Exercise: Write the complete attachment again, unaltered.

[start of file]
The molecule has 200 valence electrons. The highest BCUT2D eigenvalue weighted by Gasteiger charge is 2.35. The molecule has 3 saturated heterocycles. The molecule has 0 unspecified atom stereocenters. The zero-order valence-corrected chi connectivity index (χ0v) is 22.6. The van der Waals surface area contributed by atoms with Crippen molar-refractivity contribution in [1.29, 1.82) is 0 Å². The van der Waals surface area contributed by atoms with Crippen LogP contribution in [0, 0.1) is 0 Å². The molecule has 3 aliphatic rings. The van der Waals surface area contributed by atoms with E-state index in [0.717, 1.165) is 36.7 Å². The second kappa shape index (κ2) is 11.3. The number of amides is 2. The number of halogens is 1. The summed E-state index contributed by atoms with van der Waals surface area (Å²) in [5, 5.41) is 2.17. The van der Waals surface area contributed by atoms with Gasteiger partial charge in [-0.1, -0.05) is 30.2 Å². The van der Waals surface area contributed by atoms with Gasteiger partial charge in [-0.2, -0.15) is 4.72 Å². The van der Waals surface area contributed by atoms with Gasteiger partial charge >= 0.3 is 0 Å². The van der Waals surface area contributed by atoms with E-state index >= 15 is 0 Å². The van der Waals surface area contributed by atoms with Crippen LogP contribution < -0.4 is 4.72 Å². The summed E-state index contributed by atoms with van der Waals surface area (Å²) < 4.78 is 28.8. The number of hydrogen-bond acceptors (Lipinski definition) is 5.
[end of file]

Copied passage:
The molecule has 200 valence electrons. The highest BCUT2D eigenvalue weighted by Gasteiger charge is 2.35. The molecule has 3 saturated heterocycles. The molecule has 0 unspecified atom stereocenters. The zero-order valence-corrected chi connectivity index (χ0v) is 22.6. The van der Waals surface area contributed by atoms with Crippen molar-refractivity contribution in [1.29, 1.82) is 0 Å². The van der Waals surface area contributed by atoms with Crippen LogP contribution in [0, 0.1) is 0 Å². The molecule has 3 aliphatic rings. The van der Waals surface area contributed by atoms with E-state index in [0.717, 1.165) is 36.7 Å². The second kappa shape index (κ2) is 11.3. The number of amides is 2. The number of halogens is 1. The summed E-state index contributed by atoms with van der Waals surface area (Å²) in [5, 5.41) is 2.17. The van der Waals surface area contributed by atoms with Gasteiger partial charge in [-0.1, -0.05) is 30.2 Å². The van der Waals surface area contributed by atoms with Gasteiger partial charge in [-0.2, -0.15) is 4.72 Å². The van der Waals surface area contributed by atoms with Gasteiger partial charge >= 0.3 is 0 Å². The van der Waals surface area contributed by atoms with E-state index >= 15 is 0 Å². The van der Waals surface area contributed by atoms with Crippen LogP contribution < -0.4 is 4.72 Å². The summed E-state index contributed by atoms with van der Waals surface area (Å²) < 4.78 is 28.8. The number of hydrogen-bond acceptors (Lipinski definition) is 5.